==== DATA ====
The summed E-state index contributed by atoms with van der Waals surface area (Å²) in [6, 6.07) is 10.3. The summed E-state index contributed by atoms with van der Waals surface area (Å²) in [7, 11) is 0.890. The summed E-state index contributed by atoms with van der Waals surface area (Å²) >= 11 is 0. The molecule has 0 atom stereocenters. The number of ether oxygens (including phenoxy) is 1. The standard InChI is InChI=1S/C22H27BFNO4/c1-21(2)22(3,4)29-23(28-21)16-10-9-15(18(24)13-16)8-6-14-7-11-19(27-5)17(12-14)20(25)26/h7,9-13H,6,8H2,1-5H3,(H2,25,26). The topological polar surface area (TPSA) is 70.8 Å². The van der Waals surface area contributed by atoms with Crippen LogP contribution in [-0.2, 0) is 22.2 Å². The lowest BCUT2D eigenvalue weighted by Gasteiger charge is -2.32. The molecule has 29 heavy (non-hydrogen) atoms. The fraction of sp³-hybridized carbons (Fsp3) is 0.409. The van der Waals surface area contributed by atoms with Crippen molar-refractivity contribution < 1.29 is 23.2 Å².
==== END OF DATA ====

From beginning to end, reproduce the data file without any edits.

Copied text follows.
The summed E-state index contributed by atoms with van der Waals surface area (Å²) in [6, 6.07) is 10.3. The summed E-state index contributed by atoms with van der Waals surface area (Å²) in [7, 11) is 0.890. The summed E-state index contributed by atoms with van der Waals surface area (Å²) >= 11 is 0. The molecule has 0 atom stereocenters. The number of ether oxygens (including phenoxy) is 1. The standard InChI is InChI=1S/C22H27BFNO4/c1-21(2)22(3,4)29-23(28-21)16-10-9-15(18(24)13-16)8-6-14-7-11-19(27-5)17(12-14)20(25)26/h7,9-13H,6,8H2,1-5H3,(H2,25,26). The topological polar surface area (TPSA) is 70.8 Å². The van der Waals surface area contributed by atoms with Crippen LogP contribution in [-0.2, 0) is 22.2 Å². The lowest BCUT2D eigenvalue weighted by Gasteiger charge is -2.32. The molecule has 29 heavy (non-hydrogen) atoms. The fraction of sp³-hybridized carbons (Fsp3) is 0.409. The van der Waals surface area contributed by atoms with Crippen molar-refractivity contribution < 1.29 is 23.2 Å².